This past summer, Renna Mohsen-Breen played tennis, on average, six days a week for about six hours each day.

She played so much that she developed tendinitis in her left wrist.

She shrugged it off and kept playing. Tendinitis turned into a stress fracture.

Her left hand, it was deemed, had to be shut down for six weeks. But, so what. Her doctor and her trainers told her that, sure, it was possible to play with one hand.

It was her call.

And for Mohsen-Breen, it was an easy one.

"I didn't stop playing at all," said Mohsen-Breen, the sophomore star for the Moorestown Friends girls' tennis team. "I just kept playing one-handed — just slicing and one-handed backhands."

That's what it takes, she said, to earn a Division I scholarship in women's tennis.

"And that's what I want," Mohsen-Breen said. "I want to play Division I tennis. I want to be a great tennis player. And I know that's what it takes to get there."

In just two years, Mohsen-Breen has developed a reputation for grit and mental and physical toughness. Her size — 5-foot-10 — and skills are elite. But it takes more than that to be an elite tennis player.

"She's the type of player," said her coach, Mike Bodary, "who never gives up. She's just so dedicated. From the time I saw her first play, she's just been tireless in her desire to improve herself and work hard."

There is arguably no harder road to the top collegiate echelon of any sport than tennis. In many other sports, just about every solid player has at least a decent chance to get a Division I look.

In girls' tennis, only about the top 75 nationally in each age group can hope for a Division I offer.

Fortunately, for Mohsen-Breen, that's right about where she is  floating. She's ranked No. 3 in the state.

She has been dominating her high school schedule. She's 20-1 — even while playing about half the season with one hand — and her only loss came on Sept. 9, a one-handed loss, to Vineland's Tess Fisher, a senior also among the top-ranked in the country.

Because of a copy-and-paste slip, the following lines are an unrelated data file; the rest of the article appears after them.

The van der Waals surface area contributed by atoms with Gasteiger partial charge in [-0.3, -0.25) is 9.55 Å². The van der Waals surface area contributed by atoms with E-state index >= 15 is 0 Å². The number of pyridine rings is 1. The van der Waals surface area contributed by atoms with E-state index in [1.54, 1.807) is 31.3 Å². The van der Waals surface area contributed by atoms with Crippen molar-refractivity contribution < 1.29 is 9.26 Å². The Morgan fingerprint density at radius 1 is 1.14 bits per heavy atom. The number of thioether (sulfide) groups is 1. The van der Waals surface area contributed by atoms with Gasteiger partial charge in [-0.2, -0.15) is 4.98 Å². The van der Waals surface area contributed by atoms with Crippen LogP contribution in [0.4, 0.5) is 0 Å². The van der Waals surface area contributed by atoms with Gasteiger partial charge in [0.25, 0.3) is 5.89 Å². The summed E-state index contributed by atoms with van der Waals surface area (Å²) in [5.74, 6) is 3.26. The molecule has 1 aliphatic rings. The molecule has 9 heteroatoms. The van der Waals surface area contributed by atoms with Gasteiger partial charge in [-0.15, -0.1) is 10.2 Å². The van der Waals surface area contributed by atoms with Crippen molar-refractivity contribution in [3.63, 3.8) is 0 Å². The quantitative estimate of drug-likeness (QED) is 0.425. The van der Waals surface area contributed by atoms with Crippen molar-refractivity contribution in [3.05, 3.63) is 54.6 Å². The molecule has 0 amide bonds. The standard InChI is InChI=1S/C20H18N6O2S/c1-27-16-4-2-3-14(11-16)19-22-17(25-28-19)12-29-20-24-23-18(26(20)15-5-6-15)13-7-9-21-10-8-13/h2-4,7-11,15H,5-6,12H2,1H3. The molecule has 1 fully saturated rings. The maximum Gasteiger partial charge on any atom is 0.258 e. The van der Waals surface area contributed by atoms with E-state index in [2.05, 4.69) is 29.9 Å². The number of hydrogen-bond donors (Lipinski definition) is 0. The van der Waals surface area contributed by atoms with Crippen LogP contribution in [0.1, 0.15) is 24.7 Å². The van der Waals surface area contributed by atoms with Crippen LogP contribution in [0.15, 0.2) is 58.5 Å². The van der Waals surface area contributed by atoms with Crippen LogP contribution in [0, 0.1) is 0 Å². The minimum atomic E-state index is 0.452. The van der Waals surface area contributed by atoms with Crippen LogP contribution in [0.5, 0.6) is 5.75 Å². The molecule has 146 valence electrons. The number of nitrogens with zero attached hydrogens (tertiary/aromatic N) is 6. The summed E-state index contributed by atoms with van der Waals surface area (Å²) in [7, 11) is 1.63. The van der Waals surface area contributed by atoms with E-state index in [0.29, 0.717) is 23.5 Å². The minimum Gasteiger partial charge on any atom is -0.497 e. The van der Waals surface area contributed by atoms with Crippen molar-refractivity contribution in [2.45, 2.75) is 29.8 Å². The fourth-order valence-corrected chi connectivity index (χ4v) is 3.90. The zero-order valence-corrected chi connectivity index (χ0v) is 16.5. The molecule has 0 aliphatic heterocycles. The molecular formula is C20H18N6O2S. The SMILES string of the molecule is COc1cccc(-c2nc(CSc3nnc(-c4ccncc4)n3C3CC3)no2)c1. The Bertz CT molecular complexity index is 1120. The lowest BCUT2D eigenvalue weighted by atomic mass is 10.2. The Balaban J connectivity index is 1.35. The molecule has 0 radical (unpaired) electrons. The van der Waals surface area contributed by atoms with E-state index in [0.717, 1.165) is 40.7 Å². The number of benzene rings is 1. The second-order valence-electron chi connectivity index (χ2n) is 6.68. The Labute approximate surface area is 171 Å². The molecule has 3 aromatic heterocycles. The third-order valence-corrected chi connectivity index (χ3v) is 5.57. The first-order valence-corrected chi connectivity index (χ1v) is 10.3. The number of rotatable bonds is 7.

But the high school season is not where Mohsen-Breen earned her spot in the national conversation — although it did give her a chance to develop parts of her game while she was bogged down with injury.

"In the past year, I've played in about 10 national tournaments, traveling all over the country," she said.

It's the reason  you didn't see her in this year's state singles tournament, a tournament in which, as a freshman, she advanced to the fourth round before falling to Andrea Cerdan of Paramus Catholic, who ended up winning the whole thing.

She opted to miss this year's tournament to play in a national tournament in Florida, where she was one of the top finishers in a field of 64 girls.

She shrugged off the results.

"Of course, I would have liked to have done better," she said. "But these experiences are great. And I just need to keep building off them."

That's pretty much required in tennis.

Mohsen-Breen started playing when she was 8 years old. Her talent was evident from the beginning. As she physically grew into her natural skill set, she realized that she could be great at the sport. And that's when her dedication really began.

Now, on most days after practice at Moorestown Friends, her parents will shuttle her to High Performance Tennis Academy in Bala Cynwyd, where she'll go through a few more hours of training. And, of course, she plays 12 months out of the year.

"It's really tough and my coaches there are super hard on me, but I think it gives me confidence," she said. "I think that's given me a lot of what I need when I go into a match and know that I've done all that training and know I have what it takes to get through it."

Still, it's easy to see how it could feel like a job.

But that's where high school tennis comes in.

In an era of specialization — where in sports like basketball and soccer, playing for your school isn't always a given anymore —  Mohsen-Breen is focused on an important, often overlooked, aspect of sports these days: having fun.

Through all of her tireless work, she still enjoys the sport. She loves the work she puts in. And that might be her biggest accomplishment.

"There's nothing like the team aspect of a sport, and that's what I have at Moorestown Friends. You laugh, you smile. You support your teammates.  You can be loud. And you can just have fun with it," she said. "It's a lot harder to play in the national tournaments because everybody wants to beat you. And here I think it's really nice because I love being with the team, it's so much fun and I think we're all really close. We're all working toward the same goals. And that's important."